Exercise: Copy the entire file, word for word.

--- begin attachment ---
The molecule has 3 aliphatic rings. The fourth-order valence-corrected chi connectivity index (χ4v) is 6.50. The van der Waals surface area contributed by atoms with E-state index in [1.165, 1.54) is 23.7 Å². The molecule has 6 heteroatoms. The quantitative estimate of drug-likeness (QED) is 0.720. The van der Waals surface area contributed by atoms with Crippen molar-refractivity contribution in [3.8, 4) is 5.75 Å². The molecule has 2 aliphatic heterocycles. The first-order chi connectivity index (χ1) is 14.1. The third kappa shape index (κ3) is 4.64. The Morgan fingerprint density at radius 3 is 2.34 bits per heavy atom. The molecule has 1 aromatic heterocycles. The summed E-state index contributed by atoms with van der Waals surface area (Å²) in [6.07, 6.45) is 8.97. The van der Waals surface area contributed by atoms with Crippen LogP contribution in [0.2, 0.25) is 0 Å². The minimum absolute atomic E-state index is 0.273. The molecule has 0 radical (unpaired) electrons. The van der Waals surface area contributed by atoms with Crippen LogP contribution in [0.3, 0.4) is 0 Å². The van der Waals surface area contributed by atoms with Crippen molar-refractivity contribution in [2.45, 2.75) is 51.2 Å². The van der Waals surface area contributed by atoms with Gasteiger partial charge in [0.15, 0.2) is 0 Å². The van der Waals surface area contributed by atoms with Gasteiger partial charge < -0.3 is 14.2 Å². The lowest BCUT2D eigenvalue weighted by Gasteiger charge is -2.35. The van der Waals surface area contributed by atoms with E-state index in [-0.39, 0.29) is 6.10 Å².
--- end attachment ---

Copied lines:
The molecule has 3 aliphatic rings. The fourth-order valence-corrected chi connectivity index (χ4v) is 6.50. The van der Waals surface area contributed by atoms with E-state index in [1.165, 1.54) is 23.7 Å². The molecule has 6 heteroatoms. The quantitative estimate of drug-likeness (QED) is 0.720. The van der Waals surface area contributed by atoms with Crippen molar-refractivity contribution in [3.8, 4) is 5.75 Å². The molecule has 2 aliphatic heterocycles. The first-order chi connectivity index (χ1) is 14.1. The third kappa shape index (κ3) is 4.64. The Morgan fingerprint density at radius 3 is 2.34 bits per heavy atom. The molecule has 1 aromatic heterocycles. The summed E-state index contributed by atoms with van der Waals surface area (Å²) in [6.07, 6.45) is 8.97. The van der Waals surface area contributed by atoms with Crippen LogP contribution in [0.2, 0.25) is 0 Å². The minimum absolute atomic E-state index is 0.273. The molecule has 0 radical (unpaired) electrons. The van der Waals surface area contributed by atoms with Crippen LogP contribution in [0.3, 0.4) is 0 Å². The van der Waals surface area contributed by atoms with Crippen molar-refractivity contribution in [2.45, 2.75) is 51.2 Å². The van der Waals surface area contributed by atoms with Gasteiger partial charge in [0.15, 0.2) is 0 Å². The van der Waals surface area contributed by atoms with Gasteiger partial charge < -0.3 is 14.2 Å². The lowest BCUT2D eigenvalue weighted by Gasteiger charge is -2.35. The van der Waals surface area contributed by atoms with E-state index in [-0.39, 0.29) is 6.10 Å².